Echelon Network Links

Tuesday, March 31, 2009

Post Your Christian Book Trailers on

Getting your video placed on is free. Placing your Christian book trailer on helps you get more exposure for your book. To get your book trailer posted on just email us at with the following information:

1. Title
2. Author
4. Page Count
5. Price
6. About 100 words of sales text
7. A JPEG of the book cover exactly 240 pixels high
8. Embed code for the video (if you don't know what this means, give us
the URL where we can find the video)

Advertise on

Advertising your Christian Book, service, or ministry on is affordable. With costs starting at $6.00 per week or $20 per month, you can obtain a Video Spotlight Ad, a Side Bar Ad, or a Skyscraper Ad on

Monday, March 30, 2009

March 30th: Today is National Doctor's Day

History of National Doctors' Day

The first Doctor's Day observance was March 30, 1933 in Winder, Georgia.
Eudora Brown Almond, wife of Dr. Charles B. Almond, decided to set aside
a day to honor physicians. The red carnation is commonly used as the
symbolic flower for National Doctor's Day.

On March 30, 1958, a Resolution Commemorating Doctors' Day was adopted
by the United States House of Representatives. In 1990, legislation was
introduced in the House and Senate to establish a national Doctor's Day.
Following overwhelming approval by the United States Senate and the
House of Representatives, on October 30, 1990, President George Bush
signed S.J. RES. #366 (which became Public Law 101-473) designating
March 30th as "National Doctor's Day."

Ideas to honor your physician or a physician in your life:

Hallmark suggests you send your doctors a card of appreciation - (it's
no surprise to hear this from Hallmark). Card companies have cards for
this surprise here, either!


We suggest you simply tell your doctor(s) that you appreciate all that
they do for you and your health. If you don't see your doctor today,
make a note to thank him(or her) at your next appointment.

Virtual Fiction Writers Conference, April 16-18, 2009

Taking It To The Next Level In 2009
Virtual Fiction Writers Conference
"Coming to a computer and telephone near you!"
Thursday, April 16, 2009 - Saturday, April 18, 2009
$50 Registration Fee Includes All Sessions!

Faith Based Fiction Writers of Atlanta, formerly Visions in Print
Writers Group are hosting their second annual Virtual Writers
Conference. The proceeds will be awarded as a college scholarship to a
Class of 2009 high school student. They are offering seven workshops and
teleconferences sessions with top selling authors and industry experts
that will help you improve your writing and/or market your current work.
For details visit Urban Christian Fiction Today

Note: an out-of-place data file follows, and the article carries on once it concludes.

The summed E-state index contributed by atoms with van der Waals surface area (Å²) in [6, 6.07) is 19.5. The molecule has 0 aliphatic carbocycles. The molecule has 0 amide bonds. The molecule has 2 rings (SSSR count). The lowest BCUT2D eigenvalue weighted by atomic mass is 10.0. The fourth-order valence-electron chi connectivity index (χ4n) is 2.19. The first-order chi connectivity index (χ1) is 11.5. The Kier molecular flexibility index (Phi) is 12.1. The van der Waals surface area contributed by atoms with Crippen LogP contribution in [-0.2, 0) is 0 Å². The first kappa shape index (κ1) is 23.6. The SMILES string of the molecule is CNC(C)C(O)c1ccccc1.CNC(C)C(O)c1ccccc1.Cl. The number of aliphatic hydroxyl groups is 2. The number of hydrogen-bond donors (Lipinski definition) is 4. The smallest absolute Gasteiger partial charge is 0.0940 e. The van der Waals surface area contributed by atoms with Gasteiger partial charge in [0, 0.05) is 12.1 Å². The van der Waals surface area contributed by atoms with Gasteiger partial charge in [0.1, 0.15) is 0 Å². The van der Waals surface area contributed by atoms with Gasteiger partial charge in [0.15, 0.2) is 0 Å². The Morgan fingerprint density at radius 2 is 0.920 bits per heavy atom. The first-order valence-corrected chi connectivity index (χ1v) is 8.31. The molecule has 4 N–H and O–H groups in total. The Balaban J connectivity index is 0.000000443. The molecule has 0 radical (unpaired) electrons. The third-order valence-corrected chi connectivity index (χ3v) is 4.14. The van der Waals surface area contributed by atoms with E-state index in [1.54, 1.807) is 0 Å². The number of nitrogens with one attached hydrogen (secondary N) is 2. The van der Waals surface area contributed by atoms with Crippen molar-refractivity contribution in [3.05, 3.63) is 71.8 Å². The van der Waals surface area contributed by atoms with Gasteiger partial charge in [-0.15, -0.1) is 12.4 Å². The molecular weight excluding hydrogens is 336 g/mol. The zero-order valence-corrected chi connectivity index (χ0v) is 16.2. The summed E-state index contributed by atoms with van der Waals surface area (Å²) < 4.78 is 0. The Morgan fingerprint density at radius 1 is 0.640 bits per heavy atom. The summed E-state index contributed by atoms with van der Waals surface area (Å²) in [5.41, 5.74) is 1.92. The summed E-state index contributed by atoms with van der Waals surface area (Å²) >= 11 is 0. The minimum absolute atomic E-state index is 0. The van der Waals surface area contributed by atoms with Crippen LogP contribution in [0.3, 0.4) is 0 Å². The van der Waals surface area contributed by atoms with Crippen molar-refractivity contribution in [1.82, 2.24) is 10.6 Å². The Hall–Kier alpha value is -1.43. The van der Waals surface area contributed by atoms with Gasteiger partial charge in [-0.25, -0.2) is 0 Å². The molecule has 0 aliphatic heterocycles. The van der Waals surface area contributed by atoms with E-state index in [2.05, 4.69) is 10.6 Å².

Register Here

Saturday, March 28, 2009

Book Review: That Devil's No Friend of Mine by J.D. Mason

What Lies Beneath

Author, J.D. Mason, brings readers into the lives of characters Kristine Fontaine, Lamar and Rhonda, Cole and Nora, Rayne, T. Diggs, and Cash. That Devil’s No Friend of Mine is a story of a trail of secrets, lies and family ties left behind by a strong-willed man, Bishop Fontaine, with convictions that influenced his family and those he cared for to still be concerned with what he’d think of them and their actions, even after his death.

Upon Bishop’s passing, the author weaves a tale with characters whose lives are, unknowingly, intertwined by Bishop Fontaine. Kristine, Bishop’s only child, is the heiress to a million-dollar business owned by her father and family-friend, Lamar. Kristine’s vulnerability and innocence is tucked away when she finds new life in being able to make her own decisions, as well as come to terms with secrets of the past. Finding new love in Tauris Diggs helps Kristine to process her emotions, deal with her past and face the future. Supporting characters, Cole and Nora, Cash and Rayne add a twist to the story by offering subplots of volatile marriage and drug addiction.

The novel is a relatively fast-read. I did want to know what would happen next. I did close the novel, however, with a sense of not knowing if I was happy with the ending, only because I’d like to know how things turn out for Kristine and T. Diggs. Then again, that’s what sequels are for.

I liked this story. It read well for me and I would definitely consider other titles by this author.

World Deliverance Temple's Pastors Anniversary Celebration

Fantasia Barrino - Live in Detroit on Easter Sunday!

Friday, March 27, 2009

Beware - Computer Virus threat for April 1, 2009

A new virus known as Win32/Conflicker C (or sometimes as Kido or
Downadup) has been discovered and is expected to activate on April 1st,
which is Wednesday. We want to remind you not to open attachments in
emails from people you don't recognize, to make sure your firewall is
configured correctly, to check that all Microsoft critical updates have
been installed and to update your antivirus program to the most current
definition file.

According to an article on,

"The malicious program already is thought to have infected between 5
million and 10 million computers. Those infections haven't spawned many
symptoms, but on April 1 a master computer is scheduled to gain control
of these zombie machines, said Don DeBolt, director of threat research
for CA, a New York-based IT and software company.

What happens on April Fool's Day is anyone's guess."

For further information see the following websites:

44 Presidents

My bookclub buddy Jennifer sent this link - How many can you name?

TO ANOTHER...... Forty four presidents!!! (there is music too if you
would like to listen)

How'd you like it? Please leave your comments.

Braille appears to be dying, report finds

Blind literacy rate declines to below 10%

By Ben Nuckols, Associated Press

BALTIMORE -- Fewer than 10% of the 1.3 million legally blind people in
the United States read Braille, and just 10% of blind children are
learning it, according to a report to be released today by the National
Federation of the Blind.

By comparison, at the height of its use in the 1950s, more than half the
nation's blind children were learning Braille. Today, Braille is
considered by many to be too difficult, too outdated and a last resort.